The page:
Human rights violations in Iran are increasing and should be highlighted regularly by Western leaders, according to Nader Hashemi, a Middle East expert who heads the Center for Middle East Studies at the Josef Korbel School of International Studies at the University of Denver, Colorado.
“We are seeing one of the darkest moments in history with respect to human rights in Iran,” Dr. Hashemi said.
He noted that there were “some creative ideas being initiated” to draw attention to conditions for prisoners inside Iran, including French President Emmanuel Macron formally inviting Iranian human rights lawyer Nasrin Sotoudeh to be part of the G7 gender advisory council, earlier this year. In 2003, the Iranian human rights lawyer Shirin Ebadi was awarded a Nobel Peace Prize for pioneering civil rights work in Iran.
“When a prominent head of state publicly talks about human rights in Iran and explicitly mentions the names of political prisoners, this helps to elevate these stories on a global scale, and makes it much harder for the Iranian government to mistreat its prisoners,” Dr. Hashemi noted.
The U.S.-based academic’s comments come after several controversial judgments handed down by Iranian courts, sparking domestic and international concern about the severity of the punishments.
The arrest and detention of ‘Blue Girl’ Sahar Khodayari, who died on September 8 after setting herself on fire, drew worldwide attention and highlighted the current ban in Iran on women entering football stadiums. Ms. Khodayari had been charged with “appearing in public without a hijab” and sentenced to six months in prison after entering a football stadium dressed as a boy. Iranian officials then imposed reporting restrictions on Iranian media outlets, preventing them from publishing any information about Ms. Khodayari’s death.
Iran is the only country in the world that arrests and punishes women for trying to enter football stadiums, according to Amnesty International, who has called on the Iranian government to stop barring women from football matches.
Within hours of Sahar Khodayari’s death being announced on social media, human rights activists inside and outside Iran took to Twitter, where Sahar’s story went viral.
“The use of social media as a way to highlight human rights violations is an effective tool, because it is harder for the Islamic Republic to block online access,” Dr. Hashemi explained.
The hearings for workers at the Haft Tapeh sugar cane plant have also been highlighted by activists inside Iran. They came together to condemn the mass arrests, charges and sentences of workers at the Haft Tapeh sugar cane plant, following nationwide protests over the government’s mismanagement of the country’s economy. Human rights campaigners used social media to raise awareness around the trials.
Human rights advocates have also sent a letter to the Iranian government demanding the workers’ release after Esmail Bakhshi, a worker and the plant’s union representative, was sentenced to 14 years in prison for “assembly and collusion against national security,” according to a report by the Center for Human Rights in Iran. Several other workers who took part in the protests were also given hefty prison sentences. The letter called on the Iranian government to release all detained protestors, including teachers, students and women.
Following the publication of the letter, the hardline judge and head of Iran’s judiciary, Ibrahim Raisi, ordered a review of the sentences handed down in the Haft Tapeh sugar cane cases.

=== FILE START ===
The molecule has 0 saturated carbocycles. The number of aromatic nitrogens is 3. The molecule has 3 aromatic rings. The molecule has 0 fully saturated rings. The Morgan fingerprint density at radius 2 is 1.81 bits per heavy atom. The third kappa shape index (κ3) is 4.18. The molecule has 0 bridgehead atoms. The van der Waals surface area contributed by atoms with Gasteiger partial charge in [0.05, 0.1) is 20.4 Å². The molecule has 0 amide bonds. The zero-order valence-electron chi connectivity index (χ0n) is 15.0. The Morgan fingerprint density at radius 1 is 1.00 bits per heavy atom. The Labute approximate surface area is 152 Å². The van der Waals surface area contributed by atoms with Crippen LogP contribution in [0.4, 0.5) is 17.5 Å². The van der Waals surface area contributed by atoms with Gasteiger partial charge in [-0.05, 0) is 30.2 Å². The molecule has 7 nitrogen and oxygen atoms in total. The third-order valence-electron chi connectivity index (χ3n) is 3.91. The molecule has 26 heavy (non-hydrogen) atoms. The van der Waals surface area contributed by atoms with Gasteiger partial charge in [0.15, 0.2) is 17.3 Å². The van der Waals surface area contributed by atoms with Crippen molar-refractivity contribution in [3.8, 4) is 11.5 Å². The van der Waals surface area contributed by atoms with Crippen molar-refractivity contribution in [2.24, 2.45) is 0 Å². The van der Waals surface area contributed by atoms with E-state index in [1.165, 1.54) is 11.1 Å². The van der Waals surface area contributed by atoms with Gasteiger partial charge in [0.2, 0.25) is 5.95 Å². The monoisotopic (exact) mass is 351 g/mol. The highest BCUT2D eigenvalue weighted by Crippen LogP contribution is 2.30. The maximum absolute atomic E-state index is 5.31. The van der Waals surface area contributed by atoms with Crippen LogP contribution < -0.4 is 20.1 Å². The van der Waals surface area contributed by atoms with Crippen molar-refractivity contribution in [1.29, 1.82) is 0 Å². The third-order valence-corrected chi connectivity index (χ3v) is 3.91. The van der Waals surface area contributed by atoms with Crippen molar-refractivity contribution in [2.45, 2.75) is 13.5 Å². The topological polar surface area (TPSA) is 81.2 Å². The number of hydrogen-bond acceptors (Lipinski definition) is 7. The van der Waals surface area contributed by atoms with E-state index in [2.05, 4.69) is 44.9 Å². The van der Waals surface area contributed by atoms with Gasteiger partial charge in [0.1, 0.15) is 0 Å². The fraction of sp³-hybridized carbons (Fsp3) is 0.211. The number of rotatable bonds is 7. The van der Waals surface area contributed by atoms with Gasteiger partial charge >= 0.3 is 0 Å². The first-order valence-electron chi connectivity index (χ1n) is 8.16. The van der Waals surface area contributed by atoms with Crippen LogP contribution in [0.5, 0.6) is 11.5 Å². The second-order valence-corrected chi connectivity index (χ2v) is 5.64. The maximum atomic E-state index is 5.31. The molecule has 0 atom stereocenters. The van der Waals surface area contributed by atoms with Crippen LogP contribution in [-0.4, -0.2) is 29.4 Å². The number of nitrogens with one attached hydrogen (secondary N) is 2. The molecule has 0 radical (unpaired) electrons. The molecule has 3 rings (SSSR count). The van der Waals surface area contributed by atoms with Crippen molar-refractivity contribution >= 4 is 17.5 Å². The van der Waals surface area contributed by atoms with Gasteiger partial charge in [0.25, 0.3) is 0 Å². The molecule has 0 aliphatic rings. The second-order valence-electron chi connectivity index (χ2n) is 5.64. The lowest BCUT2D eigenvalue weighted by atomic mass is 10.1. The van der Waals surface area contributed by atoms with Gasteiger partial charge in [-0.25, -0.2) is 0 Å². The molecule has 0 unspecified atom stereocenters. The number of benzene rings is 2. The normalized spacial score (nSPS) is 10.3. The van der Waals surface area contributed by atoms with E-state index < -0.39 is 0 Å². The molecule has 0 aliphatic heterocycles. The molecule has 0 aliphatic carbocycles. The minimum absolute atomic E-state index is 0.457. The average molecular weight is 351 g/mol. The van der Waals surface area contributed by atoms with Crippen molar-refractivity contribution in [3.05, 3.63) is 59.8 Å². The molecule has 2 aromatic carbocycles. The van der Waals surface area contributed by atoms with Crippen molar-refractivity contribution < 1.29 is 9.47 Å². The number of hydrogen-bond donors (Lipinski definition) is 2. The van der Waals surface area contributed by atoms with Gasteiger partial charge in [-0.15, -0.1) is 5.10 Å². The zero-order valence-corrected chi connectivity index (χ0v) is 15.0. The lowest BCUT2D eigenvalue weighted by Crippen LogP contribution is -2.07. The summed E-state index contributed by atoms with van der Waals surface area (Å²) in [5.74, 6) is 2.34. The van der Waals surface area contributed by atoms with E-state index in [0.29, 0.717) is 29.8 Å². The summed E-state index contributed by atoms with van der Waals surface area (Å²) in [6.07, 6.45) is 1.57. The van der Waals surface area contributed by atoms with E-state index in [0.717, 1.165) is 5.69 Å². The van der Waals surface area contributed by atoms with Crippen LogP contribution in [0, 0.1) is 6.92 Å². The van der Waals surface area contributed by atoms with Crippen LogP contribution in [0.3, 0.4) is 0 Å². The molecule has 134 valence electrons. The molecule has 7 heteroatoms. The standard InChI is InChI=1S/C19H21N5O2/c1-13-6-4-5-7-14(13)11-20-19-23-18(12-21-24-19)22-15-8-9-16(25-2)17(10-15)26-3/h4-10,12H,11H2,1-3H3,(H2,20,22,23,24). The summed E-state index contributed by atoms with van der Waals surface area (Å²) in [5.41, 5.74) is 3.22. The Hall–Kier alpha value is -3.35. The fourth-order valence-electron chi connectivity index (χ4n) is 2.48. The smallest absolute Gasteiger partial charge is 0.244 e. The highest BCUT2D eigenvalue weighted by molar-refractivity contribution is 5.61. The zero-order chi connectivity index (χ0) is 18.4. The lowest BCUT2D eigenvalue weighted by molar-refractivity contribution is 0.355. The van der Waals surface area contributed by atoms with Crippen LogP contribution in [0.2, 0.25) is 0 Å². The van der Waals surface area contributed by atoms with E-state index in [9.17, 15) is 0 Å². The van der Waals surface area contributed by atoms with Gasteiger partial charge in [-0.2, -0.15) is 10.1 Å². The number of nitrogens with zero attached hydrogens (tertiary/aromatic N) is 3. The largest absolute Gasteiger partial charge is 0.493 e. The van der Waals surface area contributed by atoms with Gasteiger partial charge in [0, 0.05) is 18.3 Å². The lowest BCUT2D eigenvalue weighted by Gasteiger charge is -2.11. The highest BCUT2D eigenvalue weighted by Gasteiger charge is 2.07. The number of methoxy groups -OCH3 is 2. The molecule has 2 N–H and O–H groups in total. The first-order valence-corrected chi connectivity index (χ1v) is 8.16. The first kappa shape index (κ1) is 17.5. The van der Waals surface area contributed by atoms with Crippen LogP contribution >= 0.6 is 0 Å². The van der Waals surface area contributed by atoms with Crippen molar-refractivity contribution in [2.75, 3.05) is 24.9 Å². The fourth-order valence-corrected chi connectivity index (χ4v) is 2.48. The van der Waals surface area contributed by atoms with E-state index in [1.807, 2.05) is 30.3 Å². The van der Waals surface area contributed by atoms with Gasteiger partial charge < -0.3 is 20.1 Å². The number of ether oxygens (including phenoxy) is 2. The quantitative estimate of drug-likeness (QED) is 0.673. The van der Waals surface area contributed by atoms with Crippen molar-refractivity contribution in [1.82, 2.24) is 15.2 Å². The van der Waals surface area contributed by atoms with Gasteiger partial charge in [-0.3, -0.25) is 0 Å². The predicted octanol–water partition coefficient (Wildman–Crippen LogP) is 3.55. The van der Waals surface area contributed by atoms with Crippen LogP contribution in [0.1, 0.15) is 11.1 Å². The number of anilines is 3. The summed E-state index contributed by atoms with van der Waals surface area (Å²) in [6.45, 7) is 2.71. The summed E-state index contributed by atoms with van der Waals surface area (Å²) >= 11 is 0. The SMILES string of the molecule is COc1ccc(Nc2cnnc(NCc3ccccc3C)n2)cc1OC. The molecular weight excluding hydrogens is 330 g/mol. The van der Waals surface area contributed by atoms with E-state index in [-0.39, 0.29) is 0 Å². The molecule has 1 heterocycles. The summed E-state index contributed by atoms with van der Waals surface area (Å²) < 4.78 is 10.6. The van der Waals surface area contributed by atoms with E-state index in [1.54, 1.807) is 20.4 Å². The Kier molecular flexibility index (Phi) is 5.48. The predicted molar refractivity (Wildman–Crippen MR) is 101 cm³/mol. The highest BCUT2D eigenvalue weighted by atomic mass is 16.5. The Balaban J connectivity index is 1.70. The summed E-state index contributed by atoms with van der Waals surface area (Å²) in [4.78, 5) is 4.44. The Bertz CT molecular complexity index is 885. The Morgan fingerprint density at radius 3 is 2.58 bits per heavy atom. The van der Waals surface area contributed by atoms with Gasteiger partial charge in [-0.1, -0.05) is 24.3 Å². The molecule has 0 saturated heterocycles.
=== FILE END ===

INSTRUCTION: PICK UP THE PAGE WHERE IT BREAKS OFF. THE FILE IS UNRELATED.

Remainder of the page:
Analysts believe that recent human rights campaigns, as well as criticism from several Iranian lawmakers including Parvaneh Salahashouri and Mahmoud Sadighi over harsh sentences for labor activists like the Haft Tapeh sugar cane workers, civil activists and journalists may have led the Iranian judiciary to reconsider the sentences imposed.
Yet experts say more should be done to highlight human rights issues inside Iran and promote change.
Dr. Leila Alikarami, an Iranian lawyer and human rights advocate based in London, told Kayhan Life that pressure from the international community was vital.
“The international community needs to take action, because talking about these human rights violations is no longer enough,” Dr. Alikarami explained.
“We need concrete action. For example, the international community could engage in bilateral meetings with the Iranian government and find ways to reach an agreement,” she added.
Video from social media analysis site shows how the #BlueGirl (#دختر_آبی) hashtag exploded in Iran and then spread to other countries. It's about Sahar Khodayari, who set herself on fire in #Iran because she thought she would have to go to jail for trying to watch a soccer match. pic.twitter.com/RznKqcVyLu
— IranHumanRights.org (@ICHRI) September 10, 2019
Dr. Alikarami, who was an active member of the award winning One Million Signatures campaign aimed at repealing discriminatory legislation in Iran, hopes to see human rights groups working together.
“We all accept the idea that human rights are universal rights for everyone. If we want a working government, then we need to work on the infrastructure of democracy. We need to work to build the structures first,” she said.
“There are several different approaches to the human rights challenges inside Iran which have caused a lot of tension between various advocacy groups,” she added. “But the human rights community needs to put aside their differences, and accept that it’s okay to adopt different approaches. If the communities inside and outside Iran can put aside their differences and focus on the goal — to advance the human rights situation and promote the culture of human rights inside the country — then they must respect each other’s ideas.”